As the chart above shows, real GDP growth has essentially been on a 2% growth path since the middle of 2009. That's about one percentage point below its long-term growth path, and the "gap" between the two is now a bit over $3 trillion. That's a disappointing result, to be sure, but it also implies that the economy has tremendous upside potential, and that is extremely encouraging. As long-time readers will know, I consider that the current recovery has been weak primarily due to rising tax and regulatory burdens and a dearth of business investment (and the two are most likely closely entwined). Rebuilding confidence, reducing the barriers to business investment and risk taking, and increasing the after-tax rewards to investment will thus be critical to closing the GDP gap. The potential rewards to successful growth-oriented policies are hard to overestimate.
Real gross private domestic investment (shown in the graph above) grew at a 3.7% annualized rate from 1966 through 2007, over which time real GDP growth grew at a 3.1% annualized rate. From the peak of the last business cycle in 2007 until March of this year, private investment has managed to post only 1% annualized growth. It's no wonder then that growth in the current expansion has been only 2.1%. Without more investment, there will be a scarcity of jobs, and a scarcity of the tools (machines, computers, software) necessary to boost the productivity of those who are employed. Investment is the key to prosperity, and so far, in the current business cycle expansion, it has been in scarce supply.
A subset of real gross private investment is gross private fixed investment, shown in the chart above. Largely driven by strong residential investment, it jumped at a 12% annualized rate in the first quarter.
As the chart above shows, inflation as measured by the GDP deflator (the broadest possible measure of inflation) was 2% in the 12 months ended March 2017. Forget deflation. The issue now is whether inflation is likely to accelerate from its current 2% pace. It's also significant that despite the sluggish growth of the past 6 ¾ years, inflation has on balance remained well above zero, a result that runs counter to the Phillips Curve theory of inflation, which holds that weak growth and lots of unused capacity tend to depress inflation. Inflation is a monetary phenomenon, not a function of growth.
The key to the future prosperity of the US economy is business investment. Only the private sector can create prosperity; the proper role of the public sector is to uphold the rule of law, ensure personal freedom, protect private property, and maintain the peace—not to create jobs. Prosperity is the result of people working smarter and harder—and taking on risk in the process. In order to get more prosperity we need more investment, and Trump's tax proposals—while far from ideal—go a long way to incentivizing private sector investment.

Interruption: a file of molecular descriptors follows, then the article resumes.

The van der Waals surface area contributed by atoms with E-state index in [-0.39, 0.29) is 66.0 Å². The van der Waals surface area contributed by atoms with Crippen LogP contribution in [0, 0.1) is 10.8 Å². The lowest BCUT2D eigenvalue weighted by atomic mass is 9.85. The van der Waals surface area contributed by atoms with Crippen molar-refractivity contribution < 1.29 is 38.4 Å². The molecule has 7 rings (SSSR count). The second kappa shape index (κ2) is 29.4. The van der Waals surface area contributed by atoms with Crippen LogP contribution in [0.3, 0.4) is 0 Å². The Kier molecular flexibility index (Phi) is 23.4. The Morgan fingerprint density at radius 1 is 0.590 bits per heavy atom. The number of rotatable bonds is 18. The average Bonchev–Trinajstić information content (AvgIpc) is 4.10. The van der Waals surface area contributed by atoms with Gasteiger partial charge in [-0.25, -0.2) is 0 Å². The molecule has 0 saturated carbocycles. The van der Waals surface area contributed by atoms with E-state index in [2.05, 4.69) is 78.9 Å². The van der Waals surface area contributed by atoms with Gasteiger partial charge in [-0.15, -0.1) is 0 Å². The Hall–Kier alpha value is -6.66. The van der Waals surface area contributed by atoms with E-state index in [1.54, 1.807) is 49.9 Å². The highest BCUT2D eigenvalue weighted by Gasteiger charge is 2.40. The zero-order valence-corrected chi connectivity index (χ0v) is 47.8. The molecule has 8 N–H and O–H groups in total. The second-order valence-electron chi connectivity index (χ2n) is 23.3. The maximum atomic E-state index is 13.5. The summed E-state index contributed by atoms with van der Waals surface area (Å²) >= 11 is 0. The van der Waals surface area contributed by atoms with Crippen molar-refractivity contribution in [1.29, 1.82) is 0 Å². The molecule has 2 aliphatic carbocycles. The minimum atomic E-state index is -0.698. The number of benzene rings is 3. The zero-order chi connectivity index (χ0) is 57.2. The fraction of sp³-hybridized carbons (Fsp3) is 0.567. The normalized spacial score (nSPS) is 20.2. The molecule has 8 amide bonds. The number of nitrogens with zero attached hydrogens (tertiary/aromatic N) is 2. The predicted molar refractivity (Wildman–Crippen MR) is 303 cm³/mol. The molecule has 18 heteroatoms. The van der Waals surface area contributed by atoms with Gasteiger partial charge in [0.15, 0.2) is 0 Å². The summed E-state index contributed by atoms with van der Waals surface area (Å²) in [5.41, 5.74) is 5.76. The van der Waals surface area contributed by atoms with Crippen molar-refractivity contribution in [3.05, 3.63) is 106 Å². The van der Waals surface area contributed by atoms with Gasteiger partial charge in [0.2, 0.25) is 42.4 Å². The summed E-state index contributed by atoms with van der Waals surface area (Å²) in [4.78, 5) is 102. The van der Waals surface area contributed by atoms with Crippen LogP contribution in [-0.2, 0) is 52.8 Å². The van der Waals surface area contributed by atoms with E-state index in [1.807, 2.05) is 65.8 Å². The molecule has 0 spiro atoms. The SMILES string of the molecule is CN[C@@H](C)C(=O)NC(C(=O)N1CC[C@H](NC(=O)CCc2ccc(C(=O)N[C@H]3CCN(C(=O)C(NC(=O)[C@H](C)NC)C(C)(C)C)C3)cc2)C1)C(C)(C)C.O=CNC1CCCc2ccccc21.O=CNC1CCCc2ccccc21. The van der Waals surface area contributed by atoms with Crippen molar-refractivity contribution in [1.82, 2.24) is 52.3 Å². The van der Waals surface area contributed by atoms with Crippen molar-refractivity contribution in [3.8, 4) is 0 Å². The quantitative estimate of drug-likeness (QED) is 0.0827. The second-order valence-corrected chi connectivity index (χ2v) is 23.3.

Lowering the tax rate on big and small businesses to 15% would significantly increase the after-tax rewards to business investment. One simplistic example: currently a business gets to keep 65 cents on every dollar of profit; under Trump's proposal a business would get to keep 85 cents on every dollar of profit. That works out to a 30% increase in the after-tax rewards to running, starting, and expanding a business. (It also suggests that reducing the corporate tax rate to 15% could boost the stock market—which is the present value of future after-tax profits—by 30%.) When rewards increase to such a significant degree it is only reasonable to expect to see a big increase in business investment, which in turn would result in more jobs, more income, and an expanding tax base. Cutting tax rates needn't result in reduced tax revenues, and cutting the corporate tax rate is the most logical place to start if you want to stimulate the economy. And by the way, we need to continue to cut regulatory burdens and simplify the tax code; shrink the government, and give the private sector the room and freedom to grow.
UPDATE: John Steele Gordon yesterday wrote forcefully (and in much greater depth than I do here) about why Trump's tax proposals would be very good for the economy. Trigger warning: he criticizes those who oppose the proposals.